Discussion in 'Navigating Through Church Life' started by anglican74, Mar 18, 2018.
Thank you for your post above (March 18, 2018).
The photos in the links you posted are truly miraculous. For myself, I often seek out quiet and secluded places of prayer, as did our Lord Jesus. One such place was a clothes closet in my home, which I emptied and installed a prie deux (prayer bench), a holy place where I spent many hours in the dark on my knees.
Thank you for including a holy signature in your posts.
Your post certainly leads to prayer and contemplation.
Thank you for your post.
Thank you for your signature -- "Press forward. Do not stop, do not linger in your journey, but strive for the mark set before you." -- George Whitfield.
Sometimes I feel the need to be a monk in a beehive cell on Skellig Michael.
A few years ago I switched from TEC to ACNA here in my place in the wilderness (Kentucky). I really wanted the switch in place to be God's will for my path here on planet Earth. I got cold feet or something. I lost sight of the ancient path. Now I stumble to be back where I was.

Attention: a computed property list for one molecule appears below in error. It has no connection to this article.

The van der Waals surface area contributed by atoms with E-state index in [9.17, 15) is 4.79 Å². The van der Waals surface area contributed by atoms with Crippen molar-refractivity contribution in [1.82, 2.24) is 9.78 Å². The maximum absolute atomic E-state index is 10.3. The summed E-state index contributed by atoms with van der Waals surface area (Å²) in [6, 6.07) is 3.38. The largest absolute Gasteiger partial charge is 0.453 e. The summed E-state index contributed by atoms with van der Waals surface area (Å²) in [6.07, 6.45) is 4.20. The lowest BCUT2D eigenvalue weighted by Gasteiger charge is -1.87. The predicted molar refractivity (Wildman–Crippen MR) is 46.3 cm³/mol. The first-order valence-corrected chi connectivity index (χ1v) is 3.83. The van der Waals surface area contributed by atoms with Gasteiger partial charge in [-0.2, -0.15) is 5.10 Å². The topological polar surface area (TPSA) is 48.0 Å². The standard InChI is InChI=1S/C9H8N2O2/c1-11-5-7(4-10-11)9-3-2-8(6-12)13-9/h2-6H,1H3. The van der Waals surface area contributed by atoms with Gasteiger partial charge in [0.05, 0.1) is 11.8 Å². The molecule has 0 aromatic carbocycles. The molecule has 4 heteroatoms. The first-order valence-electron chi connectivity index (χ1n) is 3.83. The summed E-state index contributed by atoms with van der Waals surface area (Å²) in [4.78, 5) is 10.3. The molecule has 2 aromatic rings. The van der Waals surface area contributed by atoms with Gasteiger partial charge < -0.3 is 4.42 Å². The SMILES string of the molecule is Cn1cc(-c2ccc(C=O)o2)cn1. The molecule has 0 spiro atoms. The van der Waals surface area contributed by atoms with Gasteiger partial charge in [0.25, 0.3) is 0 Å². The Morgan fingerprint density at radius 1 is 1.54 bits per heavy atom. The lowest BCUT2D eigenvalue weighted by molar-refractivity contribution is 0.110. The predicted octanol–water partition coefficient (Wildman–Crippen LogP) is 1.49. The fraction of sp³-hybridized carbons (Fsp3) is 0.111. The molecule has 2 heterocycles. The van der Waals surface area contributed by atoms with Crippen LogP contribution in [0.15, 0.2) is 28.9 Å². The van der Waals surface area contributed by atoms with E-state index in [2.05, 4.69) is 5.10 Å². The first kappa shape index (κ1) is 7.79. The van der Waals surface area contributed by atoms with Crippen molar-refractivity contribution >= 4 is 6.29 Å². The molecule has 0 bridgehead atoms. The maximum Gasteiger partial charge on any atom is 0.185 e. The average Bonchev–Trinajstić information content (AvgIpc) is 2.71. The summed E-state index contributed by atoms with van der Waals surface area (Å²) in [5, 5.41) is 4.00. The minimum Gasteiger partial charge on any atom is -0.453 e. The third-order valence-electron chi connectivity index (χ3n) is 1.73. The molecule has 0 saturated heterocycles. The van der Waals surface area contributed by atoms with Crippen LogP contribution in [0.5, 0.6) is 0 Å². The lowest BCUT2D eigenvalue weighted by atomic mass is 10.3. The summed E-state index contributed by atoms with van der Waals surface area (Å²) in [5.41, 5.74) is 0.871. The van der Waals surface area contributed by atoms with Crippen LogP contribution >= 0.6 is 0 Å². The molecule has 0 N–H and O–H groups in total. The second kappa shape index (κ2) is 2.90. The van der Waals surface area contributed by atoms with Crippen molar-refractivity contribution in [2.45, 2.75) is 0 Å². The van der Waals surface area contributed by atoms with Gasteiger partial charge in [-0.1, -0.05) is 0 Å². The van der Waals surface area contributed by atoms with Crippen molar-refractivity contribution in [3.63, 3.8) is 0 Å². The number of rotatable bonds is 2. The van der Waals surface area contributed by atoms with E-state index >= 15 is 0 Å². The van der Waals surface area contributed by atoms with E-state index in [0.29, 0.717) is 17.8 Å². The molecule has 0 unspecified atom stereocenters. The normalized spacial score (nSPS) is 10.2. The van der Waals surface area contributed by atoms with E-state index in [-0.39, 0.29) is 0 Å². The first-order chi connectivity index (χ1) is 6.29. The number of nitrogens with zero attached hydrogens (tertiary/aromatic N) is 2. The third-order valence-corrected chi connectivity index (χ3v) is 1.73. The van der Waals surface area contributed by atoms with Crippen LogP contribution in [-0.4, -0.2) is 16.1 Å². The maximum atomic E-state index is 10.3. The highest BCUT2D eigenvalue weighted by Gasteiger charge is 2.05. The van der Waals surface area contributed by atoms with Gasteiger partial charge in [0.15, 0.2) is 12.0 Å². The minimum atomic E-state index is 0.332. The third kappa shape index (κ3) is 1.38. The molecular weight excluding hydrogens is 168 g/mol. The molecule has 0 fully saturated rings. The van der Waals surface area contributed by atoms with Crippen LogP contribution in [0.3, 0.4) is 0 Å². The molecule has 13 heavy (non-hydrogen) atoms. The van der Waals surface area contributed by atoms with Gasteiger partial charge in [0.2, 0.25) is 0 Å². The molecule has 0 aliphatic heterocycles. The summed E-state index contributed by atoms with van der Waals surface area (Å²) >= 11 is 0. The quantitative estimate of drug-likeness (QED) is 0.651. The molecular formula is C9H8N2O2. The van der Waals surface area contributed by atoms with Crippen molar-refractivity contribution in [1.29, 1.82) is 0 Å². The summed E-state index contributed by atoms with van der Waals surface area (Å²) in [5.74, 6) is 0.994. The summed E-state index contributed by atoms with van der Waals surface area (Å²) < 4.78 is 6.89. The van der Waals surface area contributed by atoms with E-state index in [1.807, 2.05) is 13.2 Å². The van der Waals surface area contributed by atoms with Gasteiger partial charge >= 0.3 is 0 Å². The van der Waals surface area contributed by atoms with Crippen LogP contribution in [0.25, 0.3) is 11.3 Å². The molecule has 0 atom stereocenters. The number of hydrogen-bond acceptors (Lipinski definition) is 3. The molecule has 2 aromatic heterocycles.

I personally want to do what I can to help bring about what Saint Aidan and other Saints also believed. But it is such a hard thing to do. Lately, I have been reflecting on the book Brideshead Revisited: The Sacred and Profane Memories of Captain Charles Ryder, by Evelyn Waugh.
Epilogue of Brideshead Revisited, which was posted on Wikipedia in 2012.
"The plot concludes in the early spring of 1943 (or possibly 1944 – the date is disputed). Charles is "homeless, childless, middle-aged and loveless". He has become an army officer and finds himself unexpectedly billeted at Brideshead, which has been taken into military use. He finds the house damaged by the army, but the private chapel, closed after Lady Marchmain's death in 1926, has been reopened for the soldiers' worship. It occurs to him that the efforts of the builders – and, by extension, God's efforts – were not in vain, although their purposes may have appeared, for a time, to have been frustrated."
I have an Audible version of Brideshead Revisited on my Kindle to listen to when I finish the current listen on Tolkien's Lord of the Rings.